D2017. Polychrome and Gilded Charger
Delft, circa 1710
Marked PAK in iron-red for Pieter Adriaensz. Kocx, the owner of De Grieksche A (The Greek A) factory from 1701 to 1703, or his widow Johanna van der Heul, the owner of the factory from 1703 to 1722
Painted in an Imari palette of blue, iron-red, salmon and gold with a pheasant perched on a fence beside a pierced rock amidst flowers with a bird perched on a sprig underneath a flowering branch, all within a roundel of foliate lappets and scrolls, repeated on the scalloped rim.
Diameter: 34 cm. (13.4 in.)
The Anton F. Philips (1874-1951) Collection, Eindhoven, and thence by family descent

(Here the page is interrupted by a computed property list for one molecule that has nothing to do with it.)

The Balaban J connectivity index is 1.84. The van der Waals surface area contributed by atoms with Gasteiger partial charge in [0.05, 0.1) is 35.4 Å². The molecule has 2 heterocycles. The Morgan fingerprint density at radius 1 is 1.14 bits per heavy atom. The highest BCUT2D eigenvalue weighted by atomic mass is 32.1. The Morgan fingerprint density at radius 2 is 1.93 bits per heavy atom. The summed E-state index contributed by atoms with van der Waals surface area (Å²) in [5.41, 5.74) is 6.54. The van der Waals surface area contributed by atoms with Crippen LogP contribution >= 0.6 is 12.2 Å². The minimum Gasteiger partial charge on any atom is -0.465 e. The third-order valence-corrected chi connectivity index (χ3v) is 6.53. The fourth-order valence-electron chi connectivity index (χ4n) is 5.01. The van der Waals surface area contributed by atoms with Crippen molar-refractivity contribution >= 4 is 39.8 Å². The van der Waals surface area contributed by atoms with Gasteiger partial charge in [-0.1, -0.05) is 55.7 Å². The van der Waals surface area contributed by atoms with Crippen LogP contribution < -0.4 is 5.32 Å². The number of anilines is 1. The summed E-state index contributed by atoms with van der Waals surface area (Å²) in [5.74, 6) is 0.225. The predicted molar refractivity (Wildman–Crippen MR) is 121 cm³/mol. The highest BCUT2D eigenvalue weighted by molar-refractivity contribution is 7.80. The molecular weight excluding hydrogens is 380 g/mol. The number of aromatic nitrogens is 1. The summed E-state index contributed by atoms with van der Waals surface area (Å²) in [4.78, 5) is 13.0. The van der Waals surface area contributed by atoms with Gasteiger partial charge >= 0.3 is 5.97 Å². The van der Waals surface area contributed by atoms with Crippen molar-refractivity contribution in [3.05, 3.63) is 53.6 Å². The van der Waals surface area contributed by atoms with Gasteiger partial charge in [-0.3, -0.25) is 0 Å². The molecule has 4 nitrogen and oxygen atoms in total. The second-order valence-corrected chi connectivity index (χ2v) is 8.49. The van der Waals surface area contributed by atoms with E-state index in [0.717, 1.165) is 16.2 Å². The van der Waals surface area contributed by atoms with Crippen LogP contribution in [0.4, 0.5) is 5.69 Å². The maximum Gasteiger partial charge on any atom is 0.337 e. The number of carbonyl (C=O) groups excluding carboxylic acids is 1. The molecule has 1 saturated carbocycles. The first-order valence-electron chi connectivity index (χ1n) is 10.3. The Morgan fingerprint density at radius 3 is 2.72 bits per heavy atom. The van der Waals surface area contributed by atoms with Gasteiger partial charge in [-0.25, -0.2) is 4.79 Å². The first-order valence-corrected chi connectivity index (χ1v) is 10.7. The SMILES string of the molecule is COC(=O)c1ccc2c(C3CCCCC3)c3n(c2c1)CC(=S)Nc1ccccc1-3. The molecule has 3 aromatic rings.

The Japanese Imari porcelain wares, which are known for their rich blue, red and gold decoration, were at first intended for the Dutch East India Company’s own use in Batavia or for trade in Asia and, lastly, for the home market. Based on its limited importation and high cost in comparison to Chinese porcelain, Japanese porcelain could only satisfy a small demand in the Netherlands. However, Imari porcelain was exceptionally popular in the Netherlands throughout the whole eighteenth century. Delftware potters seized the opportunity to capture this sector of the market with wares inspired by the popular Japanese objects. Soon after the first pieces of Japanese Imari porcelain arrived in the Republic, the colorful Delftware objects were produced. The Imari porcelain was an inexhaustible source of inspiration for the Delft potters. The Imari-style palette briefly adorned all sorts of utensils that responded to the latest fashion in dining objects and interior decoration.